Friday, March 12, 2010

Learning to Live in Senegal

Training is going remarkably well! We're still in the early stages and basically locked in our compound, but we're learning all sorts of important things. In addition to the unbelievable number of Peace Corps acronyms, we learned about all the yummy Senegalese foods, several important unfamiliar objects, some basics on planting a garden, how to fetch water, how to pee in a small hole, how to eat rice with our hands, and the proper behavior when in the presence of someone doing their daily prayers. This morning, we even had our first "survival Wolof" lesson, and we've all been like broken records repeating the greeting over and over ever since. (Since there are several local languages in Senegal, many of us won't be using Wolof in the villages we eventually will be placed in; we will start training in our "permanent" languages tomorrow, but for now we need some Wolof - the most common language - to get around the city.) We have our lunches in the tradition style: we sit on mats in groups of 4 or 5 and eat out of a big metal bowl in the center of our circle -- it's quite fun, and phenomenally tasty as well! I'm relishing all the over-stimulation and onslaught of new ideas.

My fellow trainees are all truly good and interesting people, with unique and important qualities to bring to the group. I feel SO very lucky to be amongst them. As a group, they are also exceptionally hilarious, and I find myself laughing about 80% of the day. We've been playing volleyball and doing yoga and sharing card games and having sing- and dance-alongs... and also, of course, working hard and having lots of discussions about our futures here in the country.

Here are some photos, which fall into mini-album called "First and Lasts." (heh heh, my creativity is waning, I'm sorry.)

Remove Formatting from selectionLast stateside meal: Sushi and Saketinis

Last piano bar dance and limbo fest in the U.S.

Last view of American soil

First moments in Senegal

First Senegalese dance party

First time carrying water --
I'll try to master the no-hands technique in the next couple of years -- I'll think I'll have plenty of practice
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  1. Times sure have changed, when I was in the Peace Corps (Philippines 88-90) one of the hardest things for me was being so cut off from my friends and the world. It'll be great to be able to follow your experiences via this blog... let me know if you ever need anything or if you want to talk to someone who's been through it.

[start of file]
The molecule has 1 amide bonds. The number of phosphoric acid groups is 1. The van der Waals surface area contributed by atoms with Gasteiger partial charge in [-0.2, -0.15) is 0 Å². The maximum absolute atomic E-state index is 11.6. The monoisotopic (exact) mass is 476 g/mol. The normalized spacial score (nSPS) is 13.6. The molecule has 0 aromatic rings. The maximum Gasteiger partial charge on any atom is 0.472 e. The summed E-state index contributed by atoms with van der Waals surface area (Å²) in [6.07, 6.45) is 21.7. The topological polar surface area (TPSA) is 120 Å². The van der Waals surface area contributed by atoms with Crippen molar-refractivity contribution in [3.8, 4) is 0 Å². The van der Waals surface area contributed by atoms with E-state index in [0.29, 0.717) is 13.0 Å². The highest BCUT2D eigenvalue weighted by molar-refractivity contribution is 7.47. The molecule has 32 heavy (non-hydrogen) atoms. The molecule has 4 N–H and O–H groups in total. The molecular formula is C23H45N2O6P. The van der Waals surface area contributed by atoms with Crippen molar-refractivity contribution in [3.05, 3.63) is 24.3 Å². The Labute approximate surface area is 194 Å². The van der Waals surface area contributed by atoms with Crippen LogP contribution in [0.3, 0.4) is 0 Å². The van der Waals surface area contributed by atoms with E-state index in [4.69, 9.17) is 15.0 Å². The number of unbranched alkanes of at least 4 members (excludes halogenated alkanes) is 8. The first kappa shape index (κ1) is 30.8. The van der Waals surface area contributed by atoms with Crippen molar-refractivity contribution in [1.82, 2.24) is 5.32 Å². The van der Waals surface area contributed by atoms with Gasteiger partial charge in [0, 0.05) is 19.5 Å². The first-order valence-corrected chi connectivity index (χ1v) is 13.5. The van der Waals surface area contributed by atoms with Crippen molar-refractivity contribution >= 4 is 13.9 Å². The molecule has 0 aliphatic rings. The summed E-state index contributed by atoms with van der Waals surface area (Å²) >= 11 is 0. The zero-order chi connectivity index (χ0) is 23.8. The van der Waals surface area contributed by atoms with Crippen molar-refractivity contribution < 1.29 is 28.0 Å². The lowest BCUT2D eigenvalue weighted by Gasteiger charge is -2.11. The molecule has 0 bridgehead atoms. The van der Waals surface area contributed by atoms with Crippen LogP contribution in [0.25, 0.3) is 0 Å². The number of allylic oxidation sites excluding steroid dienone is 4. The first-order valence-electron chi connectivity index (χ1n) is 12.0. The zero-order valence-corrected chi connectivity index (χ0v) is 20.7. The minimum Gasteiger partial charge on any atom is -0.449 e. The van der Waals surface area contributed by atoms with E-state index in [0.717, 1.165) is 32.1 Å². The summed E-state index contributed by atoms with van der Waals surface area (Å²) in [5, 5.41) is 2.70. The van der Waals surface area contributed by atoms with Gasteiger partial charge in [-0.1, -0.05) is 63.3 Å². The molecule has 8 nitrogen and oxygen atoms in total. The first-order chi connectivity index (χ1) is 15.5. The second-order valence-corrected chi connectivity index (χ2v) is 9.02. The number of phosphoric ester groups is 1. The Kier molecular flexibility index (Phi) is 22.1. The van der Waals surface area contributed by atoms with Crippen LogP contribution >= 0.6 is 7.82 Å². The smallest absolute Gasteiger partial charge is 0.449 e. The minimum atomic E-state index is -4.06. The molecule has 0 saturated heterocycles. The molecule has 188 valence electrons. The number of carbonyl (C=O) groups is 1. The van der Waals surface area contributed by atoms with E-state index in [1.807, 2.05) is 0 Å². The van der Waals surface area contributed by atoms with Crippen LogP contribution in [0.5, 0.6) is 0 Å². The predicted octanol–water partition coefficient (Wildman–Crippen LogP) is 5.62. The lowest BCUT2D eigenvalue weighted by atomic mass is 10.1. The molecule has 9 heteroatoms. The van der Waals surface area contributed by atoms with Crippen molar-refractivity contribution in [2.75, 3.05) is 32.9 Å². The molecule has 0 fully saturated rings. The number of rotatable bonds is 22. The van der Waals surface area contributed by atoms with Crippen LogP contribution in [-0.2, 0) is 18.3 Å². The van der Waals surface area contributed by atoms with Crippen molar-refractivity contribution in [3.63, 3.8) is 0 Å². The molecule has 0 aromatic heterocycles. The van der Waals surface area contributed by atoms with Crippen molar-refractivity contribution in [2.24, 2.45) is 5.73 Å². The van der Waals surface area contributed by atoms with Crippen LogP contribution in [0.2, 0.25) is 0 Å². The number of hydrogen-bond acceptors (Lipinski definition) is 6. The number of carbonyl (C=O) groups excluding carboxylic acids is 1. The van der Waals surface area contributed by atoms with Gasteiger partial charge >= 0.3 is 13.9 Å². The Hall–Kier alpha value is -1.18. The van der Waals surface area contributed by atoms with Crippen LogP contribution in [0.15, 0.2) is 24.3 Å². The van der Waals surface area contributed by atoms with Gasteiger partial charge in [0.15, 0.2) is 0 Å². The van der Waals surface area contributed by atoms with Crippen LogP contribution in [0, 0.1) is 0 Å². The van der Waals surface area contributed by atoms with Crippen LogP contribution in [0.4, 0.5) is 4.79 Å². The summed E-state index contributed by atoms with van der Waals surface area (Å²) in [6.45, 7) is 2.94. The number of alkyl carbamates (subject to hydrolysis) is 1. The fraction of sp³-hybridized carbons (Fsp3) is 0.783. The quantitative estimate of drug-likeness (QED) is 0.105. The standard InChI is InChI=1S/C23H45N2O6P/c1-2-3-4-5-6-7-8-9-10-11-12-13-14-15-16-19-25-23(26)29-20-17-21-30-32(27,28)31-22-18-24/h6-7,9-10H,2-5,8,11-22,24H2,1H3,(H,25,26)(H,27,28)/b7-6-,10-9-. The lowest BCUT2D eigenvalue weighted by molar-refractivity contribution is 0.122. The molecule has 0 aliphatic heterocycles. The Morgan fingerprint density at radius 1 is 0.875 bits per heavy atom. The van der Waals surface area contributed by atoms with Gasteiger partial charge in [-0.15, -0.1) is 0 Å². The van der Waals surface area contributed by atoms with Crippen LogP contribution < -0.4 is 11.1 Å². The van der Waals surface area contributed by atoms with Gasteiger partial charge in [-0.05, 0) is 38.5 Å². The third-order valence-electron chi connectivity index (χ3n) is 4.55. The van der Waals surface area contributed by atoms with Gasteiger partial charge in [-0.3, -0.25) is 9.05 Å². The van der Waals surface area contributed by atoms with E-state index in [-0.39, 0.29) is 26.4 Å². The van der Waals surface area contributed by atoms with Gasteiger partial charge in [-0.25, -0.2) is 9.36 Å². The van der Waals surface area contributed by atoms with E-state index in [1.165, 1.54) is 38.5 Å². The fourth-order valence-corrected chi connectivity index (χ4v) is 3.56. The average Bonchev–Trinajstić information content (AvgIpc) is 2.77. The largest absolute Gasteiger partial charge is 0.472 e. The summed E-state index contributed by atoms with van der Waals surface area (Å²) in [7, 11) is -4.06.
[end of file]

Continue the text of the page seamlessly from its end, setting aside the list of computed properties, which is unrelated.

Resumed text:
John/Mr. Frank

  2. Thanks Mr. Frank! I love to hear from PC Corps vets. Times have changed, but not that much... starting next week we'll be off the training compound and staying in small rural villages, where we'll be a bit more cut off. Hope you're well!

  3. Hi Em!

    Just thought I'd say a quick hello and recommend that you keep up the blogging. I want more! It all sounds wonderful.

    On another subject all together...I am completely in the dark about the availability of American culture over there - namely movies - but if you get the chance, you should watch the newest Coen brothers film, A Serious Man. Very interesting, and full of Yiddish/Hebrew. It made me think of you and I got all verklempt.

  4. Emily! How glorious this new chapter looks! I wish that I could be a fly on the Senegali wall to get a fuller taste of your daily adventures. Until I make it down there for a visit though, this blog will have to do... so keep it coming! By the way, thank you, thank you, thank you for the awesome chaco flip flops; how thoughtful and generous of you and a wonderful surprise! I've been wearing them despite the wind and rain :)

  5. I'm already loving your posts and can't wait for more! You'll have to teach me some of your new dance moves next time we see each other, hopefully in Senegal!
    Gros bisous, tu dois parler beaucoup francais maintenant!